Monday, October 16, 2006

Some are here just for the money and the citizenship papers.

Immigration: That is just lovely. Techincally I have dual passports but this sort of attitude where America is some playground or entity to exploit tends to create a backlash.

As President Bush and others call for assimilation of Latino immigrants, some Hispanics in La Villita and other parts of the country, including North Texas, are on what could be a collision course, pushing to be fully binational, with equal rights in Mexico and the United States and grounded in both societies. "We're never giving up our Mexican roots," said Maria Cantu-Dougala, assistant vice president of Second Federal Savings and an American citizen. "I still consider myself Mexican. That's where we're so different from other immigrants. We just can't give it up." Such views complicate any efforts to change immigration policy to make it easier for Mexicans to live and work in the United States, and could even result in harsher migration measures, some analysts and lawmakers say. The United States must avoid "balkanization" and has to maintain its national identity, common culture and common English language "or we will follow the path to the ash heap of history like the Roman Empire," said Rep. John Culberson, R-Texas. "Arrogant nationalistic attitudes like this, which are blatant violations of American law, along with the uncontrolled mass migration and marching with Mexican flags have combined to push this country over the tipping point in favor of aggressive immigration law enforcement and strict border security," said Culberson, who has criticized White House immigration policy as lax. Migration expert Jonathan Fox said there is a double standard on dual nationality in the United States. "I don't see them worrying about U.S. citizens fighting in the Israeli army. I don't see any concerns when they're fast-tracking for citizenship those foreigners who join the (U.S.) military. I don't see them asking that they burn their (original) passports," said Fox, a political science professor at the University of California at Santa Cruz.
Here comes those leftist buzzwords, global citizenship.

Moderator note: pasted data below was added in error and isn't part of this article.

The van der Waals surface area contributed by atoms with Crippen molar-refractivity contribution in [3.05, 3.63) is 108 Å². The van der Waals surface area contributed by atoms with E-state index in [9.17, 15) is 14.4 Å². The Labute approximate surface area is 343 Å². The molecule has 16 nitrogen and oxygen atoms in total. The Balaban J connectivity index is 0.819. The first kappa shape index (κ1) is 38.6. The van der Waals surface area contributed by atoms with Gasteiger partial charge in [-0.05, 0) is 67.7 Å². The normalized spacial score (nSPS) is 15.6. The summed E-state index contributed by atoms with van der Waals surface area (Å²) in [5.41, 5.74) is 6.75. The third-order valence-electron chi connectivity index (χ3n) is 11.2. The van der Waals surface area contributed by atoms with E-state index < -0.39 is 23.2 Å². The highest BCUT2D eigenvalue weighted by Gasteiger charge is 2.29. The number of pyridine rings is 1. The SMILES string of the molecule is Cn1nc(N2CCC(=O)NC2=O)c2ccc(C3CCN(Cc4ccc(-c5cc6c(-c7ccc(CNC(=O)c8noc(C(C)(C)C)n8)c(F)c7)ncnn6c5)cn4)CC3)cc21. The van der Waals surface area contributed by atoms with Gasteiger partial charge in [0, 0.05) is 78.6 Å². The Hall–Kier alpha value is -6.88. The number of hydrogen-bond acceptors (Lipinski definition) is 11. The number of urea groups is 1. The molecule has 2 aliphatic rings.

But the issue is not one of loyalty, said Paula Cruz Takash, a sociology professor at the University of California at Los Angeles. "Anyone who understands that we have to be thinking about global citizenship will appreciate this notion of civic binationality," she said. "Any country that understands and encourages the acquisition of not just one other language but maybe others will be at an advantage as globalization goes ahead." A majority of Latinos, 57 percent, believe immigrants have to speak English to be part of American society, according to Pew, while 41 percent say they do not. Fox said many Mexicans do want to become citizens but added that American governments traditionally have done little to push naturalization. "If they cared, they would put billions of dollars on the table to help people get through the citizenship process," he said. In North Texas, about 80 percent of the approximately 1.5 million Hispanics are of Mexican heritage, and there is no unanimity among them about keeping a foot in both the U.S. and Mexico. Roberto Chavarria, 46, a Dallas businessman who arrived from Mexico when he was 14, says he has not really considered becoming a citizen. "I don't think it is so easy to change to a citizenship one doesn't really feel," he said. "Very few do it with conviction; they do it for migratory reasons." For Tereso Ortiz, an Oak Cliff, Texas, resident who became an American citizen 10 years ago, duality is normal. "We should practice American culture but not forget where we come from," said Ortiz, 57, who works as a butler. "I feel American, but I don't stop feeling Mexican." In Chicago, Cantu-Dougala's bank sits right on the corner of 26th and Pulaski, and its clientele is overwhelmingly Hispanic. "Lots of people who come here have been in this country 20, 30, 40 years and are not interested in giving up their Mexican citizenship," she said. "Even a lot of the kids that were born here want to speak Spanish and keep that Mexican-ness." Sen. John Cornyn, R-Texas, said some in Mexico may "have visions of the North American Union . . . where borders become less important." "But I see zero support for that in the United States. I think our history and traditions are so strong, and our identity as unique people would never allow that to happen."

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